This article was originally published on June 30, 2017:
We were mostly white, high-society kids in a racially segregated city, witnessing lavish displays of patriotism from privileged vantage points. In Washington, D.C., where I was born and raised, we rarely stayed in town for the summer. But when we did, on the Fourth of July we would go to a friend’s father’s office downtown before watching the wild display of fireworks. The office had wall-to-wall windows and we peered out at the parade from three stories above the streets and ate finger foods passed around by mostly black waiters.
I remember later joining the masses, spreading a blanket out on the National Mall. The neighborhood kids and I would lie down and watch the massive display of light. There were black kids in our neighborhood, and Iranian kids, but it was mostly just me and other white people on the Fourth of July. It didn’t matter that I was Jewish, or that my friend with the law-office-dad was half Mexican; we all just passed and paraded as white.
In my mid-20s, no longer in Washington, I discovered a deepening of my Jewish identity. While pursuing an MFA in writing at Naropa University in Boulder, Colorado, I studied Jewish mysticism and I found new entry points to the dry Conservative Judaism of my childhood. That was also the year I did research on my family’s arrival in America. I began to discover the depth of residual pain from World War II; the way marks of genocide and the systematic omission of more than half of my family had laced our affluent and seemingly perfect lives.
At this time I began to loathe the 4th and other national holidays that required feeling a sense of belonging in a landscape of American patriotism. I resented being asked to sit at the foot of fireworks and proclaim their glory; not because I wasn’t proud of the American fight for independence, and not because I didn’t know how to have fun or celebrate, but because I began to better understand group mentality, the formation of white supremacy, and the different mechanisms meant to disembody Jewish communities throughout history.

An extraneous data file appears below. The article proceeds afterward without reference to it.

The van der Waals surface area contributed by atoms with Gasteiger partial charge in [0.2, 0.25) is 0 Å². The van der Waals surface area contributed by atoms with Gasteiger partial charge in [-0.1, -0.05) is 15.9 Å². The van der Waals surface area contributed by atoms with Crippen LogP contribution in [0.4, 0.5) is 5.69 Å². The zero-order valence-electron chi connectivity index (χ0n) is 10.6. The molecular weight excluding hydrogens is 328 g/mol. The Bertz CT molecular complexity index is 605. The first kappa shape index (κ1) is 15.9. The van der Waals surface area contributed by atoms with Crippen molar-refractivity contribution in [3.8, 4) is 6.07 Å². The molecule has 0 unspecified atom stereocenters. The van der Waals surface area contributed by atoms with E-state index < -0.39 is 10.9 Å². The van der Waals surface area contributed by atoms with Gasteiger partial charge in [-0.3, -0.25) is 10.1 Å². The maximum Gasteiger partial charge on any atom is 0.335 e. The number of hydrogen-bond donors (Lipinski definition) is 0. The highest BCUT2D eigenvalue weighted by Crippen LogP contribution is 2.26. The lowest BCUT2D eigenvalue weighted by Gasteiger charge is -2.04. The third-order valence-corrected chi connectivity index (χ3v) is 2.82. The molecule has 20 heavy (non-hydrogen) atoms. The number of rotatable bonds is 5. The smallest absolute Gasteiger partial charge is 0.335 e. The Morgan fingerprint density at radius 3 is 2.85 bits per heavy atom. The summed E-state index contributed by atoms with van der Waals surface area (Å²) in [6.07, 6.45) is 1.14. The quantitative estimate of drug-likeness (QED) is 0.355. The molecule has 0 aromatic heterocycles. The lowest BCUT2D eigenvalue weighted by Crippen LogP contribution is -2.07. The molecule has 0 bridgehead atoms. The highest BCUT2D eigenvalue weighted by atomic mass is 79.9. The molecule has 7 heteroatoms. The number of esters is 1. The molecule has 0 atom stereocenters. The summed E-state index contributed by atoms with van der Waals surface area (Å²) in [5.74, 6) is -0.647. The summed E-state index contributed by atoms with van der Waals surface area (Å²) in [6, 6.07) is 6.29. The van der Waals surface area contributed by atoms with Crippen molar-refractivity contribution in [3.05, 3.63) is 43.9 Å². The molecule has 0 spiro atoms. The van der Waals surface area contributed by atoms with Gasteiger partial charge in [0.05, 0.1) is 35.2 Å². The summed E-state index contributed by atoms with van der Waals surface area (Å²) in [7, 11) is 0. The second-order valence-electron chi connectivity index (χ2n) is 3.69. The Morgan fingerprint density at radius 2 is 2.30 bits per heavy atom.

That was when fireworks began to really irk me.
John Adams was clear in his desire to celebrate American independence from Britain with a lavish display of “Pomp and Parade, with Shews, Games, Sports, Guns, Bells, Bonfires and Illuminations from one End of this Continent to the other from this Time forward forever more.” He said so in a letter to Abigail Adams on July 3, 1776. Fireworks, and the shooting of muskets, artillery, and other war or warlike mechanisms became patriotic displays.
“And the rocket’s red glare,” we sing, “The bombs bursting in air / Gave proof through the night / That our flag was still there …” In firework displays I no longer saw entertainment. I saw war, rightfully so, and I saw battle. I also saw collective consciousness development that normalized the blind worship of violence as the means of defending, building, and creating a nation. And I saw flag worship that asked citizens to ignore the hidden and bloody nuances of American history that included lynching, internment camps, slavery and more.